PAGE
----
What is Psoriatic Arthritis?
In psoriasis the body’s immune system assaults the skin, resulting in red, scaly, and inflamed areas of the skin.
The area affected can be isolated to patches of skin or can cover a general and larger part of the skin.
Psoriasis often remains unnoticed because of the large surface area of the skin and because redness can be mistaken for a scratch or rash.
Since the skin is the body’s largest organ and the first line of defense against bacteria from entering the body, it is interesting to understand how a faulty immune system leads to psoriatic arthritis (PsA), a type of arthritis that will develop in an estimated 10%-30% of patients with psoriasis.
Unlike some other types of arthritis, PsA equally affects both males and females, typically with an onset of symptoms between the ages of 20-50. Swelling, pain, and inflammation of the joints occur in this condition, beginning in a few isolated areas, and then rapidly involving more of the body’s joints in more severe forms of PsA.
Although the condition manifests in different ways, there are common patterns of occurrence:
- A milder form of the condition follows an asymmetrical pattern in which no more than a few joints are affected on opposite sides of the body
- The more severe form involves a symmetrical pattern in which more joints are affected in pairs and affected simultaneously (for example joints of both the thumbs or the joints of both ankles)
- The distal pattern occurs in joints at the ends of the fingers.
- The spinal pattern affects the spine and sacroiliac joints (as it does in spondylitis, another type of arthritis)
What Are The Symptoms and Warning Signs of PsA?
PsA starts with stiffness or mild pain in the joints and is sometimes set off after an injury. Pain is felt typically in the morning, when joints are most rigid, and does not always subside throughout the day.
The pain often restricts movement or can be triggered when the joint is active. PsA can cause fatigue as well.
Like other forms of arthritis, approximately 40% of patients have a family member afflicted with the disease.
Diagnosis and Treatment of PsA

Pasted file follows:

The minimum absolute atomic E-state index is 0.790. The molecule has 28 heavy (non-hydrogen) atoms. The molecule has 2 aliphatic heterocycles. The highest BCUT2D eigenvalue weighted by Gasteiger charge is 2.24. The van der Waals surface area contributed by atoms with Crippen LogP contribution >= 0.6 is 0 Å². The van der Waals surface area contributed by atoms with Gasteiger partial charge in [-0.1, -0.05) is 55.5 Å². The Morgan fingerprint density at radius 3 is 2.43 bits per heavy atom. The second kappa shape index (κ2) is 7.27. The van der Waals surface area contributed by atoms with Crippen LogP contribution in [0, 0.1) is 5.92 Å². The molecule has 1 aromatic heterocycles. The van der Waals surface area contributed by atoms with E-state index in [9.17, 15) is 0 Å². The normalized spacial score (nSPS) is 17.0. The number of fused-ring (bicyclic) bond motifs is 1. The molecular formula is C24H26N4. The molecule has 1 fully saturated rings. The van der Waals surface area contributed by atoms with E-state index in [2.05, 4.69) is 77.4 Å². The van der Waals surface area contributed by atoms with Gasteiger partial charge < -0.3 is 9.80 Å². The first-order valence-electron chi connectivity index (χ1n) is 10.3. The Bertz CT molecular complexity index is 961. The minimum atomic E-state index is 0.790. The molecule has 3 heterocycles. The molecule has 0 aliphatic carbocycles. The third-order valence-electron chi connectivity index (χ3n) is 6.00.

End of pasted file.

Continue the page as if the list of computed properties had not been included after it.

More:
It is essential to seek treatment early if you have or suspect you may have PsA. This is because once a joint is damaged severely enough, it is past the point of repair.
This type of permanent damage is not reserved for severe cases of PsA only. It can occur just as often in milder cases and should not be ignored as simple joint pain.
There are often environmental factors, such as a viral infection or a faulty immune response which can initiate or exacerbate PsA.
Similar to other forms of arthritis, PsA is usually treated with NSAIDs and corticosteroids. These medications offer more of an immediate counter-action against inflammation but do little in the long-term management of the disease.
Preventing damage to the joints, which is crucial to successfully treating PsA, is better achieved by administering both DMARDs and medications called biologics.
With this course of therapy, inflammation is kept in check, and prevention of damage to the joints is better accomplished.
Common DMARD therapy involves the use of methotrexate, typically administered orally or via injection once a week. Biologics are immunosuppressant medications that block a protein in the blood that is responsible for increasing pain and inflammation naturally.
In PsA, a protein called tumor necrosis factor (TNF) is present in high amounts in the joints and biologics strive to reduce and better control TNF by blocking its action.
Further research is required to determine effective treatments for PsA and is currently underway at research sites including the Canadian Centre for Clinical Trials.
Did You Know?
PsA is not a continuous condition. It is not uncommon to experience remissions (periods of no skin changes or joint pain) followed by flare-ups. Because patients may dismiss periodic changes to their skin and joints, PsA may be underdiagnosed.